The European Commission could examine Google’s £130m ($186m) ‘sweetheart’ tax-deal with the British government following a letter of complaint from the Scottish National Party to the EU competition chief, the EC told this magazine.
Deputy leader of the Scottish National Party Stewart Hosie has called on the Commission’s competition chief, Margrethe Vestager, to investigate the multinational company’s controversial tax settlement with the British government.
Of which, Google has agreed to pay £130m in a decade’s worth of back taxes. It has been alleged by opposition politicians in Britain this equates to an effective 3% corporation tax rate.
It has been confirmed that Google will appear in front of the Public Accounts Committee, the British Parliament’s body in charge of overseeing the effectiveness and honesty of government expenditure, on 11 February.
The Shadow Chancellor, John McDonnell, has called for HM Revenue & Customs to provide transparency on how the £130m figure has been calculated.
A spokesperson for the European Commission told this magazine it is looking at the SNP’s letter of complaint, as is protocol for all letters received from stakeholders, political parties and citizens.
"This of course does not prejudge the opening of any investigation, which must be based on concerns under EU state aid rules", the spokesperson added.
In a letter to the Financial Times, Google’s vice president of European public affairs Peter Barron said: "After a six-year audit we are paying the full amount of tax that HM Revenue & Customs agrees we should pay, including £130m in additional back tax.Governments make tax law, the tax authorities independently enforce the law, and Google complies with the law."
Barron adds that as Google is a US company, it pays the bulk of its corporate tax in the US: $3.3bn in the last reported year.
"What should Google pay in the UK? We pay tax based on the value added by the economic activity of our staff here, at the current standard rate: 20 per cent", Barron explained.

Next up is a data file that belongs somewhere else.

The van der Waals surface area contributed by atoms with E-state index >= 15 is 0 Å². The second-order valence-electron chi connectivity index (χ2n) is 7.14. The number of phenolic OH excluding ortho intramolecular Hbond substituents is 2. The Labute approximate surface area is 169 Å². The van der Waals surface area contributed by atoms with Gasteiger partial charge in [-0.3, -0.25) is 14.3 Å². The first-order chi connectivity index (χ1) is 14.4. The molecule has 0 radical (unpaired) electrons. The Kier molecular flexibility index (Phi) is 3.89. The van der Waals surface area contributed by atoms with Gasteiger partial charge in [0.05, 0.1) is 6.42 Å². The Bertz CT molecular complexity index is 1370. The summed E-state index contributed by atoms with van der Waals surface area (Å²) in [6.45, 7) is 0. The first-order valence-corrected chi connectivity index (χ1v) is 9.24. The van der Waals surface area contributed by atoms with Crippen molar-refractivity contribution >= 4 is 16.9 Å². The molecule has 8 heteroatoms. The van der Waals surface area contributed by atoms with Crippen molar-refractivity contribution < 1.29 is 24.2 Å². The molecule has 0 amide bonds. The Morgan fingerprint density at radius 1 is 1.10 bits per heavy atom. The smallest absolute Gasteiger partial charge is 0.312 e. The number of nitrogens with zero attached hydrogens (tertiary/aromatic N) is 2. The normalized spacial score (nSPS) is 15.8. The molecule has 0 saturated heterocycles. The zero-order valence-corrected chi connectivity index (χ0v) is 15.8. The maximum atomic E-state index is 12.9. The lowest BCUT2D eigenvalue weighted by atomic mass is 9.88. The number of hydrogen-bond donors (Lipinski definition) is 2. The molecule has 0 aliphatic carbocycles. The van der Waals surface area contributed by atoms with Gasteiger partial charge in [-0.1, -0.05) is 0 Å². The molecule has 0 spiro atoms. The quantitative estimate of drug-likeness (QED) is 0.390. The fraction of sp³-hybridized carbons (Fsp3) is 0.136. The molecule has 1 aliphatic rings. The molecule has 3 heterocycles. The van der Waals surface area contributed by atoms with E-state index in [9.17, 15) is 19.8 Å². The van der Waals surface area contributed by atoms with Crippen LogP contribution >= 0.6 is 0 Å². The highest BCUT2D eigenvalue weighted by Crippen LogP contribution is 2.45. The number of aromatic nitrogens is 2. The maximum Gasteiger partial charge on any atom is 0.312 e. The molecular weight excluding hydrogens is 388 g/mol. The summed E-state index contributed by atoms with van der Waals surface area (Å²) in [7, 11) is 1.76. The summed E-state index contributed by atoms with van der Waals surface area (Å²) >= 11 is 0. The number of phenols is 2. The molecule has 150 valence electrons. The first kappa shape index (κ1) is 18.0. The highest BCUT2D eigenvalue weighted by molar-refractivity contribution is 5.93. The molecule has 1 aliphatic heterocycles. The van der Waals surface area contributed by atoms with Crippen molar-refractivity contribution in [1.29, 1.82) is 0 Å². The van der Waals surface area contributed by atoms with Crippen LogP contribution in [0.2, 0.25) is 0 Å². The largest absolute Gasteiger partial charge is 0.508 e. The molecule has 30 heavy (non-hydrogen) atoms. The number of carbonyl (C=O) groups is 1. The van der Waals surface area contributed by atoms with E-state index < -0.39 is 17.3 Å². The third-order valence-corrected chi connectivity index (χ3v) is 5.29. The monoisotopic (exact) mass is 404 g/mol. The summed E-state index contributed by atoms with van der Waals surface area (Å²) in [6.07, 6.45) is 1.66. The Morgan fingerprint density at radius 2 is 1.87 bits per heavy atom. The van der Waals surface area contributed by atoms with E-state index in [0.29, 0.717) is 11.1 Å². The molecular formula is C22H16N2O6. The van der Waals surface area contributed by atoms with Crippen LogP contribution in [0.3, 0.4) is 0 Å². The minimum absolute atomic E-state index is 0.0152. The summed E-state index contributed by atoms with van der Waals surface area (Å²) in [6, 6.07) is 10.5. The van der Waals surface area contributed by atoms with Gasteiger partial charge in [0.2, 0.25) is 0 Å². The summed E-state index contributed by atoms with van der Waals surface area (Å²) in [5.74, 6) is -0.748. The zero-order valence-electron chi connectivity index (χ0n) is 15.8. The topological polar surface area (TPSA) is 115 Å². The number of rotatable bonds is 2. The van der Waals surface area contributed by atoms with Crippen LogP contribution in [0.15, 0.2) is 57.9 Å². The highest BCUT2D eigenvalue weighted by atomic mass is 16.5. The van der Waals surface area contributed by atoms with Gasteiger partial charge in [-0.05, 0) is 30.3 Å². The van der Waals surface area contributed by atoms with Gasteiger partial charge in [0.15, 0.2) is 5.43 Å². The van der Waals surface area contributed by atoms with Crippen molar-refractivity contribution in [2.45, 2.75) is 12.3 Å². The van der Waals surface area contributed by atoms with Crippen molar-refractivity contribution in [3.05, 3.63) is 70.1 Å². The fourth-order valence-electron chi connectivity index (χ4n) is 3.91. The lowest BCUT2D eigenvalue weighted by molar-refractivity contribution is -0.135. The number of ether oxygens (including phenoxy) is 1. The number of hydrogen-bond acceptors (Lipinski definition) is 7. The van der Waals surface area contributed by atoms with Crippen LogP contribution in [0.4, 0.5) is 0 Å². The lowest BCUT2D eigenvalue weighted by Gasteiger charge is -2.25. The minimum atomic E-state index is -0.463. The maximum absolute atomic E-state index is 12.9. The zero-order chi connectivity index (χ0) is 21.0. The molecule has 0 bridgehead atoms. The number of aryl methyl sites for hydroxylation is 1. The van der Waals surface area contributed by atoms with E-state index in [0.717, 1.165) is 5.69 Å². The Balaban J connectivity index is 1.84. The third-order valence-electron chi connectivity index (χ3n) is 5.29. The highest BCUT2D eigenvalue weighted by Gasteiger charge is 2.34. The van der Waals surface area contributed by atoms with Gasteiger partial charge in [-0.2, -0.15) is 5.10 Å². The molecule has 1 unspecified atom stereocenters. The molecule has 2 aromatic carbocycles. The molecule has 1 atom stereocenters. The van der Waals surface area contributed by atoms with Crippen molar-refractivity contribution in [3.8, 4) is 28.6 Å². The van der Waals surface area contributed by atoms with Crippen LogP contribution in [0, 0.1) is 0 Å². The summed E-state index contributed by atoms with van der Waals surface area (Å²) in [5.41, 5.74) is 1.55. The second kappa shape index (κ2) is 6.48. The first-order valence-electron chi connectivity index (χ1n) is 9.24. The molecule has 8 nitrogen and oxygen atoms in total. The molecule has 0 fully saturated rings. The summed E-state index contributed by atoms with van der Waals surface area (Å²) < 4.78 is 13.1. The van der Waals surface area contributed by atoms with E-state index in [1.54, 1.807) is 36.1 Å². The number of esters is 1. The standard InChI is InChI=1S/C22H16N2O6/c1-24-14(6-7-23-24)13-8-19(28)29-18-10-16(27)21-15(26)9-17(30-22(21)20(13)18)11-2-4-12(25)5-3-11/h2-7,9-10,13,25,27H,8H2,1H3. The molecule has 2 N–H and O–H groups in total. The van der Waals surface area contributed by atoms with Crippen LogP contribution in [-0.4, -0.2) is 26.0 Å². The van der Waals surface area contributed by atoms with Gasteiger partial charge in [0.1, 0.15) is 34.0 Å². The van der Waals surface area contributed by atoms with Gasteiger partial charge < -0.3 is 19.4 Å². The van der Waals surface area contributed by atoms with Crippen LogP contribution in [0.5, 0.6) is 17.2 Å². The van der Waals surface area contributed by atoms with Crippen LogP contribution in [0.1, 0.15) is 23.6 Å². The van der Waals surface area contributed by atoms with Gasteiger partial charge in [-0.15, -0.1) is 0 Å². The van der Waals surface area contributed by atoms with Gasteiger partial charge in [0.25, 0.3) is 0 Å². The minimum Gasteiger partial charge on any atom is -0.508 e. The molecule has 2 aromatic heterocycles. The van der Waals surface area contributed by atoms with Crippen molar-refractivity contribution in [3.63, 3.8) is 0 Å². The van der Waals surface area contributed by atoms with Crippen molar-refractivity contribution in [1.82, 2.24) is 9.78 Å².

Tackling tax evasion and tax avoidance is high on the political agenda on international, EU and national levels.
"As a matter of principle, it is the job of member states and national tax authorities to properly enforce national tax laws", the Commission’s spokesperson continued.
"At the same time, the Commission’s state aid decisions regarding tax rulings in Belgium, Luxembourg and the Netherlands make clear that national tax authorities cannot give any company, however large or powerful, an unfair competitive advantage compared to others. This is illegal under EU state aid rules."
On Thursday morning, the European Commission had been proposing new rules to align tax laws in all EU countries that tackle aggressive tax practices by large companies.
Entitled ‘The Anti Tax Avoidance Package’, the measures build on the OECD’s base erosion and profit shifting (BEPS) standards.
Namely, a revision of the Administrative Cooperation Directive so that national authorities exchange tax information on a country-by-country basis, and the implementation of a Common Consolidated Corporate Tax Base (CCTB) across the entire EU later in 2016, were on the agenda.
More generally, the European Commission has said Thursday’s proposals will help to counter-act some of the most damaging tax avoidance schemes in the EU and beyond. However it would not be drawn into confirming or denying whether a full examination of Google’s £130m deal will happen.
"The Commission seeks to tackle tax evasion and tax avoidance in the EU with a combination of legislative action as well as competition enforcement of EU state aid rules", the Commission’s spokesperson concluded.